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White River enters the golden age

Opening of mine signals spinoff opportunities for northwestern Ontario town
Doug Ford Stephen Roman
Premier Doug Ford and Harte Gold president Stephen Roman at the official opening of the Sugar Zone Mine, north of White River (Twitter)

The resurgence in mining and forestry in northwestern Ontario is having a transformative effect on the community of White River.

The township’s once-shuttered sawmill has been up and running for the last five years as White River Forest Products, under the legendary Frank Dottori, and 25 kilometres to the north, mining mogul Stephen Roman and Harte Gold are bringing the newly christened Sugar Zone Mine to life.

Located 60 kilometres east of Barrick Gold’s gold complex, it’s the first such development in the Hemlo camp in 30 years.

Harte Gold, which poured its first gold brick in mid-October, was anticipating a visit by Premier Doug Ford to White River on Oct. 24 for the underground mine’s official opening.

With a workforce of 200 locals and transient workers, plus contractors on the scene, it’s boomtown days for the community of 1,300, situated on the Trans-Canada Highway, roughly halfway between Sault Ste. Marie and Thunder Bay.

Housing is at a premium and there’s a glaring need for people to fill industry and service sector jobs, “but it’s all good news to the community,” said long-time Mayor Angelo Bazzoni.

Now on the rebound from the bleak days of 2007, when Domtar pulled stakes in White River and put 195 out of work, Bazzoni declares White River is “open for business,” and opportunity beckons.

“We’ve got a big demand for electrical contractors, millwrights, welders, and even commercial laundry has become an issue in White River when you have a 100 pairs of coveralls that have to be dry-cleaned.”

Restaurants that closed up a decade ago have reopened. Foundations were being poured in October for a new Subway sandwich shop, and the town has added more lots to an expanded industrial park.

Bazzoni leads a pro-business council that teamed with Pic Mobert First Nation to buy the idled saw mill assets off Domtar in 2013 and recruited Dottori to buy in and take over the operation. The majority of the mill’s workforce commutes from surrounding communities.

At the same time, Bazzoni said they poured their efforts into Second Career training for future mining jobs and were attentive to the needs of the mining companies.

The current Harte Gold mine site has been an area of exploration for many years.

When Roman took over as company president in 2009, the township, as part-owner of the mill, worked to extend a logging road to enable the miner to access its remote site off Highway 631.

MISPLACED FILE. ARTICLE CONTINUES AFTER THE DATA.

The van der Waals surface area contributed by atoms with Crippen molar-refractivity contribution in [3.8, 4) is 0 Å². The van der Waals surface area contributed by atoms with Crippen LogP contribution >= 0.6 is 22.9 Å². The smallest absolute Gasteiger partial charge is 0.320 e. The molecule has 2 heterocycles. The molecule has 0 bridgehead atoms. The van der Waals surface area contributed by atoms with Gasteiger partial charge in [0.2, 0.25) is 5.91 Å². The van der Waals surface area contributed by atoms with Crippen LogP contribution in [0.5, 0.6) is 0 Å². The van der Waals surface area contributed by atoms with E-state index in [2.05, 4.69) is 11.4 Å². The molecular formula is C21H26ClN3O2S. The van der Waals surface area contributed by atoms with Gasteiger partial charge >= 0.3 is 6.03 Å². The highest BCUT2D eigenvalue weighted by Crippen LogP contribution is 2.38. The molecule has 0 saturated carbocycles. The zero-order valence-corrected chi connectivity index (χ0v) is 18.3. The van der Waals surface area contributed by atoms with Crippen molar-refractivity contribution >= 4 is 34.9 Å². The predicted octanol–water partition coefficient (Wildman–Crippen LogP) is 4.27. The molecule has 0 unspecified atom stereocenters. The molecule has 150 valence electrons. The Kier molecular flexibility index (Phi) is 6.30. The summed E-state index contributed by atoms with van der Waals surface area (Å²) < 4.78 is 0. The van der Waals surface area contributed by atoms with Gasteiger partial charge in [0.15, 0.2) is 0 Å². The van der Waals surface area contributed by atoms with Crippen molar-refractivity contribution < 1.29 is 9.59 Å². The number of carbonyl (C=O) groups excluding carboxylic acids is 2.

“It would be safe to say mining is the primary industry in White River,” said Bazzoni. “It’s impacted every business in the community.”

But it’s challenging to attract families to come to a small community for mining and forestry jobs, he added.

“People don’t want to buy houses until they’re confident that the industry is going to stay, that the mine is going to have history.”

Those houses that are available for rent have been picked up by contractors, who are paying in the neighborhood of $2,500 a month.

Harte Gold bought a trailer park and a remote tourist camp for its workers and executives, and council approved Pic Mobert First Nation and Outland Camps to build bunkhouse-style accommodations in town.

The municipality is granting land to any developer that will build social housing rental units and extend their seniors complex so as to convince more residents to put their homes on the market. Some private developers – of which Bazzoni is one – have expanded into the motel and apartment business.

Bazzoni, who runs a service station and roadside motel, is in the middle of a $2-million expansion to bring him up to 55 units with the addition of 12 apartment-style rooms for extended stays.

He hopes that when construction at the mine peters off, their existing housing and accommodations inventory will be sufficient.

For Harte Gold president Stephen Roman, it was a huge relief to land the final operating permits in mid-September to start commercial production at Sugar Zone.

With the premier coming to the site, Roman expressed optimism that the new government will make good on its campaign promise to cut regulatory red tape and find a way to expedite the exploration and mine permitting process.

“As one of the few companies that’s actually moved a project from grassroots right to production, it’s taken us almost 10 years,” said Roman, harkening back to a time when mine projects near Timmins were developed in less than a year.

While excited about Sugar Zone’s open-ended gold potential, Roman said they suffered through aborted start dates under the previous government’s onerous regulatory regime.

“We had timelines that were promised to us that came and went. They did things that were totally unexpected and out of the blue, and it was just a constant struggle to move things forward to maintain peace with all the different parties.”

Roman said it took two years to permit the access road to the site, and three years to permit a bulk sample.

“I mean, that’s just outrageous beyond belief.”

Roman, though, was reluctant to throw stones at the province – with Harte Gold still doing exploration at White River – but he’s hopeful of a better operating environment under the Ford government that will entice mining investment dollars back to Ontario.